“Take a Peek” book reviews are short and (possibly) sweet, keeping the commentary brief and providing a little peek at what the book’s about and what I thought.
Prepare to meet a young woman who thinks she knows everything
Fresh from university, Emma Woodhouse arrives home in Norfolk ready to embark on adult life with a splash. Not only has her sister, Isabella, been whisked away on a motorbike to London, but her astute governess, Miss Taylor is at a loose end watching as Mr. Woodhouse worries about his girls. Someone is needed to rule the roost and young Emma is more than happy to oblige.
At the helm of her own dinner parties, and often found either rearranging the furniture at the family home of Hartfield, or instructing her new protégée, Harriet Smith, Emma is in charge. You don’t have to be in London to go to parties, find amusement or make trouble.
Not if you’re Emma, the very big fish in the rather small pond.
But for someone who knows everything, Emma doesn’t know her own heart. And there is only one person who can play with Emma’s indestructible confidence, her friend and inscrutable neighbour George Knightly – this time has Emma finally met her match?
Ever alive to the social comedy of village life, beloved author Alexander McCall Smith’s Emma is the busybody we all know and love, and a true modern delight.
Alexander McCall Smith’s Emma is the latest volume related to The Austen Project, which pairs up popular contemporary authors with the classic works of Jane Austen.
Austen’s Emma is one of my favorites. I mean, I truly LOL’d over Emma as I listened to the audiobook earlier this year (which can be rather embarrassing when out in public wearing earphones.)
In this retelling, Emma is a college graduate who is thinking about starting her own interior decorating business, but in reality doesn’t have to do much, as her dear dad, Mr. Woodhouse, is more than happy to support Emma indefinitely — in between worrying about health, weather, and every possible hazard that could come their way. The various village residents are here, mostly true to the original, including the chatty Miss Bates and the snobbish but boring Mr. Elton.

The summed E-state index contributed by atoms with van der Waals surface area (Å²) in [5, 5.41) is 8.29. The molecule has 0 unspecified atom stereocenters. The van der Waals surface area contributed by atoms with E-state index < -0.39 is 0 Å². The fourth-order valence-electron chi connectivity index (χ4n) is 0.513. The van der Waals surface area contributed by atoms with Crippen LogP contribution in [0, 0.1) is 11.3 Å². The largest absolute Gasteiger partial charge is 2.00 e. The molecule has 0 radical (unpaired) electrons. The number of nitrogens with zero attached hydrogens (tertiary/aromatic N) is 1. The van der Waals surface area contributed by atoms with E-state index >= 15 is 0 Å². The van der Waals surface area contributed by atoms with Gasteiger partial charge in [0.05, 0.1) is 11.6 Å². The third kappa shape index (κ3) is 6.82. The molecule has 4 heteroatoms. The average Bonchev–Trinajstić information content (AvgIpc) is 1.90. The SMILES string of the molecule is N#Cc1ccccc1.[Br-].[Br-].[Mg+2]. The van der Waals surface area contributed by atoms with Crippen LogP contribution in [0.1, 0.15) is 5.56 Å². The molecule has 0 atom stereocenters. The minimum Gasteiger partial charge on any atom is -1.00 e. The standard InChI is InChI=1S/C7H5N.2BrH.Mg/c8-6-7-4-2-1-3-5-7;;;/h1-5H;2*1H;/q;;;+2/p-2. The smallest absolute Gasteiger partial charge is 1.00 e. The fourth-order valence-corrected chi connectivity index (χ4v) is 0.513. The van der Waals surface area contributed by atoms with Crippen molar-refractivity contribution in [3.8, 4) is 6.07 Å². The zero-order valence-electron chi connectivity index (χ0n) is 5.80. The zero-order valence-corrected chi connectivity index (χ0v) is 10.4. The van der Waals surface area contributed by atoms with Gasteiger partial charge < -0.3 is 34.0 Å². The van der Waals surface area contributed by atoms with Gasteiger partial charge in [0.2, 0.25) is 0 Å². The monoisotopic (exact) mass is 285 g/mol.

Mr. Woodhouse gets many of the best lines, with his obsessive health worries:
“It will be good for them to get out of London and get some country air. All those people in London breathing the air in and out; just think of it, Emma. Just think of all that breathing going on in London — it’s a wonder there’s any air left for the rest of us.”
Emma gets many wry and silly moments too, such as:
“Look at the moon,” she said. “So bright. So lunar!” She had to say something.
And another gem:
Emma thought that this conversation would be a difficult one to conduct with anybody other than Harriet, with anybody … less beautiful. Somehow, beauty made a difference; a trite remark uttered by a beautiful person is not quite as trite as the same thing said by one less blessed.
Overall, the book is enjoyable, although the storyline perhaps just doesn’t work all that well in a modern setting. It feels at times as though the author is bending over backwards to figure out how to incorporate the socials calls, dinner parties, and picnics that are so crucial in Jane Austen’s world. This new Emma is certainly less detailed, so I felt that I didn’t get to know the characters particularly well, and even Emma herself doesn’t really hold the center stage position she should. Mr. Knightly is more or less a background character for much of the story, and he just doesn’t seem like a viable romantic interest for Emma, except that that’s the way it has to be in order to retain Austen’s plotlines.
Austen fans will probably enjoy this new telling of Emma, but it’s certainly no replacement for reading the original! But if you’re looking for a light read that takes a familiar story and gives it a new spin, this is a fun diversion, and the language is witty enough to give you a few laughs along the way.
Author: Alexander McCall Smith
Publication date: April 7, 2015
Length: 368 pages
Genre: Contemporary fiction/classics retelling